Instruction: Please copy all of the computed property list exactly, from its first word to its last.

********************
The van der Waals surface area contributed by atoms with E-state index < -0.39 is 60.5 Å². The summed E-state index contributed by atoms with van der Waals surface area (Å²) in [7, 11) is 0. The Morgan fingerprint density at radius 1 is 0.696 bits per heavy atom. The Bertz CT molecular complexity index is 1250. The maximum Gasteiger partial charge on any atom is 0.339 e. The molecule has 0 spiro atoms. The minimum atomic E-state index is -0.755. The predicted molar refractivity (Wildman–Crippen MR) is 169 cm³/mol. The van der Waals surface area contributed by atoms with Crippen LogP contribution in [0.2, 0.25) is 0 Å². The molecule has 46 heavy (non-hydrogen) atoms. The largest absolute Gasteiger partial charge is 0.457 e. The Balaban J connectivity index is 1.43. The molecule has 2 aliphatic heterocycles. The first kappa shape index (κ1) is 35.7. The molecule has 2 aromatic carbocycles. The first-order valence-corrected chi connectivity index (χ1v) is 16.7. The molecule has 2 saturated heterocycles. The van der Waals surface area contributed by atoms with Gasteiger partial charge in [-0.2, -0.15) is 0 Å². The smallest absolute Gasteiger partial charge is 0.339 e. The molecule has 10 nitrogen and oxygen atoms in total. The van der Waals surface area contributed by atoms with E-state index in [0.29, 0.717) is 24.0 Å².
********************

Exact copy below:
The van der Waals surface area contributed by atoms with E-state index < -0.39 is 60.5 Å². The summed E-state index contributed by atoms with van der Waals surface area (Å²) in [7, 11) is 0. The Morgan fingerprint density at radius 1 is 0.696 bits per heavy atom. The Bertz CT molecular complexity index is 1250. The maximum Gasteiger partial charge on any atom is 0.339 e. The molecule has 0 spiro atoms. The minimum atomic E-state index is -0.755. The predicted molar refractivity (Wildman–Crippen MR) is 169 cm³/mol. The van der Waals surface area contributed by atoms with Crippen LogP contribution in [0.2, 0.25) is 0 Å². The molecule has 46 heavy (non-hydrogen) atoms. The largest absolute Gasteiger partial charge is 0.457 e. The Balaban J connectivity index is 1.43. The molecule has 2 aliphatic heterocycles. The first kappa shape index (κ1) is 35.7. The molecule has 2 aromatic carbocycles. The first-order valence-corrected chi connectivity index (χ1v) is 16.7. The molecule has 2 saturated heterocycles. The van der Waals surface area contributed by atoms with Gasteiger partial charge in [-0.2, -0.15) is 0 Å². The smallest absolute Gasteiger partial charge is 0.339 e. The molecule has 10 nitrogen and oxygen atoms in total. The van der Waals surface area contributed by atoms with E-state index in [0.29, 0.717) is 24.0 Å².